- Balance Disorders Slideshow
- Take the Vertigo Quiz
- Tinnitus Slideshow: Why Are My Ears Ringing?
- Patient Comments: Motion Sickness - Causes
- Patient Comments: Motion Sickness - Symptoms
- Patient Comments: Motion Sickness - Home Remedies
- Patient Comments: Motion Sickness - Medications
- Patient Comments: Motion Sickness - Prevention
- What is motion sickness?
- Who is at risk for motion sickness?
- What are causes of motion sickness?
- What are the signs and symptoms of motion sickness?
- When should I call a doctor for motion sickness?
- How is motion sickness diagnosed?
- What is the treatment for motion sickness?
- Home remedies for motion sickness
- OTC and prescription medication for motion sickness
- Can motion sickness be prevented?
Quick GuideBalance Disorders: Vertigo, Motion Sickness, Labyrinthitis, and More
Can motion sickness be prevented?
In most cases, motion sickness can be prevented by taking the medications listed above, as they are often administered before a person is likely to experience motion sickness. Most of these medications are designed to prevent motion sickness rather than to cure it.
There are other ways to reduce or prevent motion sickness without the use of medication. The following is a list of suggestions that may help reduce or prevent motion sickness:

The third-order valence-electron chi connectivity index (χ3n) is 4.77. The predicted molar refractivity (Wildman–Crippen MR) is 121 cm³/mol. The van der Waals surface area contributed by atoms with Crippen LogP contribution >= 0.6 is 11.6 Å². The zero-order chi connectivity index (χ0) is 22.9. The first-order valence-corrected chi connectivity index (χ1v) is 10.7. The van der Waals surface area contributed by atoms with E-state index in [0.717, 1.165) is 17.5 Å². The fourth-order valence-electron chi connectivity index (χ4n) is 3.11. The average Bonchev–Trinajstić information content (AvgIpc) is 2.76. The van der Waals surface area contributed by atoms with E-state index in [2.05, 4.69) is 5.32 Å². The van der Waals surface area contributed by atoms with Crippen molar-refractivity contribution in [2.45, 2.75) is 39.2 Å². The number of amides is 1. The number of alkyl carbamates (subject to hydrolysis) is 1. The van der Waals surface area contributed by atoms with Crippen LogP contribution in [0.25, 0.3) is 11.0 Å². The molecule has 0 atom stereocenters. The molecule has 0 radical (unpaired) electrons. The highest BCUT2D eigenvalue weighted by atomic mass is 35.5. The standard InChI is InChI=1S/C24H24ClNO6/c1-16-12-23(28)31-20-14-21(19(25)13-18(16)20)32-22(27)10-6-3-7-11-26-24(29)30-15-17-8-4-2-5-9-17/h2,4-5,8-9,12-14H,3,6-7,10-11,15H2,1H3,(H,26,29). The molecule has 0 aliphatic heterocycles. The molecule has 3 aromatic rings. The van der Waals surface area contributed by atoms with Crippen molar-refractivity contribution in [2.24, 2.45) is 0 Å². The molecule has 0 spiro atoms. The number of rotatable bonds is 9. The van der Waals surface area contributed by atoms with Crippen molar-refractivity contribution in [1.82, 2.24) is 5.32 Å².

- Eat light meals or snacks 24 hours before traveling, and try to avoid big or high fat content meals
- Sit toward the front of an aircraft for a smoother ride
- If you're on a boat, ask for a cabin on the upper deck toward the front of the boat, and keep your eyes fixed as much as possible on the horizon or land
- During car travel, sit in the front seat of the car and keep your eyes on the horizon, and rest your head against the seat back and try to hold relatively still
- On planes, trains and cars, turn the air vents toward your face
- Avoid smoking
- Short, shallow and rapid breathing can often contribute to motion sickness symptoms, therefore concentrate on maintaining slow and deep breathing
There are companies that market bracelets and bands which claim that they can prevent motion sickness using acupressure technology against certain pressure points, so that the transmission of nausea is blocked before it can be registered by the brain. Though these products may work for some people, most evidence is anecdotal and large studies have not been conducted to prove efficacy.
Medically reviewed by Peter O’Connor, MD; American Board of Otolaryngology with subspecialty in Sleep Medicine
CDC.gov. Motion Sickness.
University of Maryland Medical Center. Motion Sickness.